The League and the Five Star abandoned their plans to form a coalition government
Italy was hurtling to new elections within months on Monday as the country is mired in political chaos after a bid by two populist parties to form a government collapsed.
The latest crisis was sparked when President Sergio Mattarella vetoed the nomination of fierce eurosceptic Paolo Savona as economy minister in a coalition of the far-right League and anti-establishment Five Star Movement.
His action on Sunday - which came after months of political turmoil in the wake of an inconclusive March election - sparked angry calls for his impeachment.
On Monday, Mattarella chose Carlo Cottarelli, an economist formerly with the International Monetary Fund, to form a caretaker government to take Italy into new elections.
Cottarelli said that should his technocrat government win parliamentary approval, it would stay in place until elections at the start of 2019.
But if parliament fails to approve his government, a new election would be held "after August" - the most likely outcome given only the centre-left Democratic party has announced that it would vote in favour.
The League and the Five Star abandoned their plans to form a coalition government after the president's veto of Savona, and their approved nominee for prime minister, lawyer and political novice Giuseppe Conte, stepped aside.
Mattarella, 76, said he had accepted every proposed minister except Savona, who has called the euro a "German cage" and has said that Italy needs a plan to leave the single currency "if necessary."
The leaders of Five Star and the League, Luigi Di Maio and Matteo Salvini, furiously denounced the veto, decrying what they called meddling by Germany, debt ratings agencies and financial lobbies.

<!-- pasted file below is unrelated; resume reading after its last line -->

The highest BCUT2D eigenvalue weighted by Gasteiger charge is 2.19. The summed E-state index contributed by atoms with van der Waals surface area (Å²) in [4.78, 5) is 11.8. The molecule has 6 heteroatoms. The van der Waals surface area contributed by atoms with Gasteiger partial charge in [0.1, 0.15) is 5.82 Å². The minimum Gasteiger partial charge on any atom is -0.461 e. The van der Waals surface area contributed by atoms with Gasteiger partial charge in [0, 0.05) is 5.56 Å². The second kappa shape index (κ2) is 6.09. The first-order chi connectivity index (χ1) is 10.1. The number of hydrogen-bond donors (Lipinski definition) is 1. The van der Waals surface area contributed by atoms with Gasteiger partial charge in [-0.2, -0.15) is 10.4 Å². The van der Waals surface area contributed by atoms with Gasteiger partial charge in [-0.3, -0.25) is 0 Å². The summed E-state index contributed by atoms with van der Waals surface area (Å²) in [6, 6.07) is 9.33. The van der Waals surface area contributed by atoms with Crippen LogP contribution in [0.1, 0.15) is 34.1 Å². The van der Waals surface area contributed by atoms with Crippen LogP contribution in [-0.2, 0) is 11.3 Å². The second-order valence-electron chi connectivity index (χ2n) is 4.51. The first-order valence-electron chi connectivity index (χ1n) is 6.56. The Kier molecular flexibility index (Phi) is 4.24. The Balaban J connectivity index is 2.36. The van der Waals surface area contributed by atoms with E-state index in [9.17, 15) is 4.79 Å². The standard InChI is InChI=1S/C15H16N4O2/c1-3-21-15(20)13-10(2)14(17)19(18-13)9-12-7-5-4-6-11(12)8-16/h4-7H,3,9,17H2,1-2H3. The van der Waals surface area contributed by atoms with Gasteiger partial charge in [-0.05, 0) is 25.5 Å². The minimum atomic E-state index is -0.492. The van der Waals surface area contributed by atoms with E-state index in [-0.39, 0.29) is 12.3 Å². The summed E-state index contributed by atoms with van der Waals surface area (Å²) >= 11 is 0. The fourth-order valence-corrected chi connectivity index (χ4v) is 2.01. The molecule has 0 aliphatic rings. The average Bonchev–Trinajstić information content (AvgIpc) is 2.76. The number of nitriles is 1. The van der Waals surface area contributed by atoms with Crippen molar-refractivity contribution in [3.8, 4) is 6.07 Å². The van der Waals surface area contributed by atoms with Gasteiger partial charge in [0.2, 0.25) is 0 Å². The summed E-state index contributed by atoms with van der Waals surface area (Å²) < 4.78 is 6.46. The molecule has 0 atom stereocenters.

Cottarelli, 64, was director of the IMF's fiscal affairs department from 2008 to 2013 and became known as "Mr Scissors" for making cuts to public spending in Italy.
He will struggle to win parliament's approval with Five Star and the League commanding a majority in both houses.
"They've replaced a government with a majority with one that won't obtain one," said Di Maio, calling for the president to be impeached.
"I hope that we can give the floor to Italians as soon as possible, but first we need to clear things up. First the impeachment of Mattarella... then to the polls."
Salvini, a fellow eurosceptic who was Savona's biggest advocate, declared that Italy was not a "colony," and "we won't have Germany tell us what to do."
On Monday, Salvini threatened to break his alliance with the League's pre-election rightwing coalition partner Silvio Berlusconi should the media mogul's Forza Italia party vote for the caretaker government.
The 81-year-old billionaire former prime minister released a statement Sunday in which he praised Mattarella's efforts to "safeguard this country's families and businesses."
His partnership with Salvini as part of a grouping that won the most votes in March, is still in place despite the League's attempt to form a government with Five Star, as Forza Italia and the League hold local and regional administrations together.
"Berlusconi's statement yesterday was the same sort of thing that could have been written by (former centre-left prime minister Matteo) Renzi," Salvini told Radio Capitale.
French far-right leader Marine Le Pen joined in their outrage, accusing the president of a "coup d'etat" and saying the "European Union and financial markets are again confiscating democracy."